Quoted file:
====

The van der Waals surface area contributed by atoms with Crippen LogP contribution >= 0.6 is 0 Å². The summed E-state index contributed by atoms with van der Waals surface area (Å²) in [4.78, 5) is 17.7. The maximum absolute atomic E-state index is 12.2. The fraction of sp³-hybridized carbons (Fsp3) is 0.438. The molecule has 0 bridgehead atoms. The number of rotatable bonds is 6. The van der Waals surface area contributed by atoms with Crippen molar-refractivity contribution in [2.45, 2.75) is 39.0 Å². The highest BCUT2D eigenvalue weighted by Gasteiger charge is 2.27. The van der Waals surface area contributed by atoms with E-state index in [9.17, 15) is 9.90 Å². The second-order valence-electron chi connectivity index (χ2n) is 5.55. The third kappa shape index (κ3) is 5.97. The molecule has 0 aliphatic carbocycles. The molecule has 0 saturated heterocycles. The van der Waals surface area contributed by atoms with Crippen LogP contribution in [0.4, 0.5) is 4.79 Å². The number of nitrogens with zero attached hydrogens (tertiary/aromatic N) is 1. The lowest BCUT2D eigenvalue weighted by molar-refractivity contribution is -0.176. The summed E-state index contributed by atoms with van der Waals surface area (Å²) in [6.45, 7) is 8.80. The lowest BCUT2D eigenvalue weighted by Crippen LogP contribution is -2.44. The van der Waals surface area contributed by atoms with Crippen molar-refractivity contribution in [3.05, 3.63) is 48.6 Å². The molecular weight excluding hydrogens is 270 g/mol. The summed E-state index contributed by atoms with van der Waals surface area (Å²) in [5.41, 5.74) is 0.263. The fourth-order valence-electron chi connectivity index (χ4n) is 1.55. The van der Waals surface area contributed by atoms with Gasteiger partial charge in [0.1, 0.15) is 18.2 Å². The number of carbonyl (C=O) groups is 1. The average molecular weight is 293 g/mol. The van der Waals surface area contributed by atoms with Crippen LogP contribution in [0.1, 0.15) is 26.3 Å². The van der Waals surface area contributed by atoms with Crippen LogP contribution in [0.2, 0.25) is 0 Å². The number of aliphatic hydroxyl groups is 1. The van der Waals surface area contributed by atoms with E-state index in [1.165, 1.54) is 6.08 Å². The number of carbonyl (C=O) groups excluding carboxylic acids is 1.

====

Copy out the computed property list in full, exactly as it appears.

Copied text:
The van der Waals surface area contributed by atoms with Crippen LogP contribution >= 0.6 is 0 Å². The summed E-state index contributed by atoms with van der Waals surface area (Å²) in [4.78, 5) is 17.7. The maximum absolute atomic E-state index is 12.2. The fraction of sp³-hybridized carbons (Fsp3) is 0.438. The molecule has 0 bridgehead atoms. The number of rotatable bonds is 6. The van der Waals surface area contributed by atoms with Crippen molar-refractivity contribution in [2.45, 2.75) is 39.0 Å². The highest BCUT2D eigenvalue weighted by Gasteiger charge is 2.27. The van der Waals surface area contributed by atoms with E-state index in [9.17, 15) is 9.90 Å². The second-order valence-electron chi connectivity index (χ2n) is 5.55. The third kappa shape index (κ3) is 5.97. The molecule has 0 aliphatic carbocycles. The molecule has 0 saturated heterocycles. The van der Waals surface area contributed by atoms with Crippen LogP contribution in [0.4, 0.5) is 4.79 Å². The number of nitrogens with zero attached hydrogens (tertiary/aromatic N) is 1. The lowest BCUT2D eigenvalue weighted by molar-refractivity contribution is -0.176. The summed E-state index contributed by atoms with van der Waals surface area (Å²) in [6.45, 7) is 8.80. The lowest BCUT2D eigenvalue weighted by Crippen LogP contribution is -2.44. The van der Waals surface area contributed by atoms with Crippen molar-refractivity contribution in [3.05, 3.63) is 48.6 Å². The molecular weight excluding hydrogens is 270 g/mol. The summed E-state index contributed by atoms with van der Waals surface area (Å²) in [5.41, 5.74) is 0.263. The fourth-order valence-electron chi connectivity index (χ4n) is 1.55. The van der Waals surface area contributed by atoms with Gasteiger partial charge in [0.1, 0.15) is 18.2 Å². The number of carbonyl (C=O) groups is 1. The average molecular weight is 293 g/mol. The van der Waals surface area contributed by atoms with Crippen LogP contribution in [0.1, 0.15) is 26.3 Å². The van der Waals surface area contributed by atoms with Crippen LogP contribution in [0.2, 0.25) is 0 Å². The number of aliphatic hydroxyl groups is 1. The van der Waals surface area contributed by atoms with E-state index in [1.165, 1.54) is 6.08 Å². The number of carbonyl (C=O) groups excluding carboxylic acids is 1.